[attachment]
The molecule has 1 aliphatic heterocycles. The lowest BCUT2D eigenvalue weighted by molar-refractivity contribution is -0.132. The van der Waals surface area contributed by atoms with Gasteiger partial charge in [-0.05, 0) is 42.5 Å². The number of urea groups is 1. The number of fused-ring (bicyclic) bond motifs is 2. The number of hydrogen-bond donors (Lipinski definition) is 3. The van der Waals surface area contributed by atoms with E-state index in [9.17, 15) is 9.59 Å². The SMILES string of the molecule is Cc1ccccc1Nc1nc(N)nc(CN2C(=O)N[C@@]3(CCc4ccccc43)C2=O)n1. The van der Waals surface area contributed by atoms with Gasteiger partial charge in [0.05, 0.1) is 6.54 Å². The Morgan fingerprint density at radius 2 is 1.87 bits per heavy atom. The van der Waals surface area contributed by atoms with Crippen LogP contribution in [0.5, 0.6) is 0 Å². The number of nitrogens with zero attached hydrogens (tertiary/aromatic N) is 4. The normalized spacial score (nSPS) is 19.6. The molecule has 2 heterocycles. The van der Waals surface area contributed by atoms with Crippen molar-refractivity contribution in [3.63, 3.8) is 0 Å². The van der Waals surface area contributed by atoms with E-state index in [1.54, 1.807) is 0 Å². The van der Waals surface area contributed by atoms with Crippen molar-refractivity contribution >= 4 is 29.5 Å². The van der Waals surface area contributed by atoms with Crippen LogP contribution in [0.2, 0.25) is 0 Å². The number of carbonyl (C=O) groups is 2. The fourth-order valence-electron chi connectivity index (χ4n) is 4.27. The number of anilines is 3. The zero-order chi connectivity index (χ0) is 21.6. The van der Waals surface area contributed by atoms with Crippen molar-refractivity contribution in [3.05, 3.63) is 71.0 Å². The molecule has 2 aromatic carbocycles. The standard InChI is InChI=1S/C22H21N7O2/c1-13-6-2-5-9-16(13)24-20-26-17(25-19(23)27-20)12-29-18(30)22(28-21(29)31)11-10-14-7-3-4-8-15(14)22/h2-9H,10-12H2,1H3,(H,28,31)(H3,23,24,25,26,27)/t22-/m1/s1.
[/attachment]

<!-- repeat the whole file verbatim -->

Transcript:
The molecule has 1 aliphatic heterocycles. The lowest BCUT2D eigenvalue weighted by molar-refractivity contribution is -0.132. The van der Waals surface area contributed by atoms with Gasteiger partial charge in [-0.05, 0) is 42.5 Å². The number of urea groups is 1. The number of fused-ring (bicyclic) bond motifs is 2. The number of hydrogen-bond donors (Lipinski definition) is 3. The van der Waals surface area contributed by atoms with E-state index in [9.17, 15) is 9.59 Å². The SMILES string of the molecule is Cc1ccccc1Nc1nc(N)nc(CN2C(=O)N[C@@]3(CCc4ccccc43)C2=O)n1. The van der Waals surface area contributed by atoms with Gasteiger partial charge in [0.05, 0.1) is 6.54 Å². The Morgan fingerprint density at radius 2 is 1.87 bits per heavy atom. The van der Waals surface area contributed by atoms with Crippen LogP contribution in [0.5, 0.6) is 0 Å². The number of nitrogens with zero attached hydrogens (tertiary/aromatic N) is 4. The normalized spacial score (nSPS) is 19.6. The molecule has 2 heterocycles. The van der Waals surface area contributed by atoms with Crippen molar-refractivity contribution in [3.63, 3.8) is 0 Å². The van der Waals surface area contributed by atoms with E-state index in [1.54, 1.807) is 0 Å². The van der Waals surface area contributed by atoms with Crippen molar-refractivity contribution >= 4 is 29.5 Å². The van der Waals surface area contributed by atoms with Crippen LogP contribution in [0.2, 0.25) is 0 Å². The number of carbonyl (C=O) groups is 2. The fourth-order valence-electron chi connectivity index (χ4n) is 4.27. The number of anilines is 3. The zero-order chi connectivity index (χ0) is 21.6. The van der Waals surface area contributed by atoms with Crippen molar-refractivity contribution in [3.05, 3.63) is 71.0 Å². The molecule has 2 aromatic carbocycles. The standard InChI is InChI=1S/C22H21N7O2/c1-13-6-2-5-9-16(13)24-20-26-17(25-19(23)27-20)12-29-18(30)22(28-21(29)31)11-10-14-7-3-4-8-15(14)22/h2-9H,10-12H2,1H3,(H,28,31)(H3,23,24,25,26,27)/t22-/m1/s1.